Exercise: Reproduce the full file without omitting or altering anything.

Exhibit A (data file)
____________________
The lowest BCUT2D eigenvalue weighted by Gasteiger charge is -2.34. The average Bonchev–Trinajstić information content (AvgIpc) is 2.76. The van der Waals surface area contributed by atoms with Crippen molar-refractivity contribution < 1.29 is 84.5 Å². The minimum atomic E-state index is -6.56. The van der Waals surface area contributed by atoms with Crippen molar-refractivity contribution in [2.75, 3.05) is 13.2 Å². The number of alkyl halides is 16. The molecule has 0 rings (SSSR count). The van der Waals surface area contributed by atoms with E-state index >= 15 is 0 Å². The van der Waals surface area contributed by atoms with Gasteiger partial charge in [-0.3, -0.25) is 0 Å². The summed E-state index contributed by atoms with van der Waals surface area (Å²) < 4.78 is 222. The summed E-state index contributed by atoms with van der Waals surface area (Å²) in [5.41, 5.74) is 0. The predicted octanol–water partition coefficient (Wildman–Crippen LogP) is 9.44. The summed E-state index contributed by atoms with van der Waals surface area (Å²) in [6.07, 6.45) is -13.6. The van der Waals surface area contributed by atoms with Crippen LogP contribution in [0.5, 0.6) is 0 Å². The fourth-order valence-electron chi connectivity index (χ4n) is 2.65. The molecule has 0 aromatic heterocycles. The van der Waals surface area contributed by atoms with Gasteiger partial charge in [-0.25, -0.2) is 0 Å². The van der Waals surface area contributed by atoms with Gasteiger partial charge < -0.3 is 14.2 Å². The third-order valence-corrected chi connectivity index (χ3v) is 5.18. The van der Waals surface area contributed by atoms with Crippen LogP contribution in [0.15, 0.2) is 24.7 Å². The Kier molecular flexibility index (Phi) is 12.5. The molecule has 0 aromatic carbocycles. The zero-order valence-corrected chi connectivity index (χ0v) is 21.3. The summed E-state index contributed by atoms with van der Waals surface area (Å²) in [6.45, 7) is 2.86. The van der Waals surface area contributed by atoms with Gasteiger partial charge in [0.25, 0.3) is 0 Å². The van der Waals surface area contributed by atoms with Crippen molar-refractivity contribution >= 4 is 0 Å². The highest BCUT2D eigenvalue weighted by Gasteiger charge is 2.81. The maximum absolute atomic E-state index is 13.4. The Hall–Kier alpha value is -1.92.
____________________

The lowest BCUT2D eigenvalue weighted by Gasteiger charge is -2.34. The average Bonchev–Trinajstić information content (AvgIpc) is 2.76. The van der Waals surface area contributed by atoms with Crippen molar-refractivity contribution < 1.29 is 84.5 Å². The minimum atomic E-state index is -6.56. The van der Waals surface area contributed by atoms with Crippen molar-refractivity contribution in [2.75, 3.05) is 13.2 Å². The number of alkyl halides is 16. The molecule has 0 rings (SSSR count). The van der Waals surface area contributed by atoms with E-state index >= 15 is 0 Å². The van der Waals surface area contributed by atoms with Gasteiger partial charge in [-0.3, -0.25) is 0 Å². The summed E-state index contributed by atoms with van der Waals surface area (Å²) < 4.78 is 222. The summed E-state index contributed by atoms with van der Waals surface area (Å²) in [5.41, 5.74) is 0. The predicted octanol–water partition coefficient (Wildman–Crippen LogP) is 9.44. The summed E-state index contributed by atoms with van der Waals surface area (Å²) in [6.07, 6.45) is -13.6. The van der Waals surface area contributed by atoms with Crippen LogP contribution in [0.5, 0.6) is 0 Å². The fourth-order valence-electron chi connectivity index (χ4n) is 2.65. The molecule has 0 aromatic heterocycles. The van der Waals surface area contributed by atoms with Gasteiger partial charge in [-0.25, -0.2) is 0 Å². The van der Waals surface area contributed by atoms with Gasteiger partial charge < -0.3 is 14.2 Å². The third-order valence-corrected chi connectivity index (χ3v) is 5.18. The van der Waals surface area contributed by atoms with Crippen LogP contribution in [0.15, 0.2) is 24.7 Å². The Kier molecular flexibility index (Phi) is 12.5. The molecule has 0 aromatic carbocycles. The zero-order valence-corrected chi connectivity index (χ0v) is 21.3. The summed E-state index contributed by atoms with van der Waals surface area (Å²) in [6.45, 7) is 2.86. The van der Waals surface area contributed by atoms with Gasteiger partial charge in [0.25, 0.3) is 0 Å². The van der Waals surface area contributed by atoms with Crippen molar-refractivity contribution >= 4 is 0 Å². The highest BCUT2D eigenvalue weighted by Gasteiger charge is 2.81. The maximum absolute atomic E-state index is 13.4. The Hall–Kier alpha value is -1.92.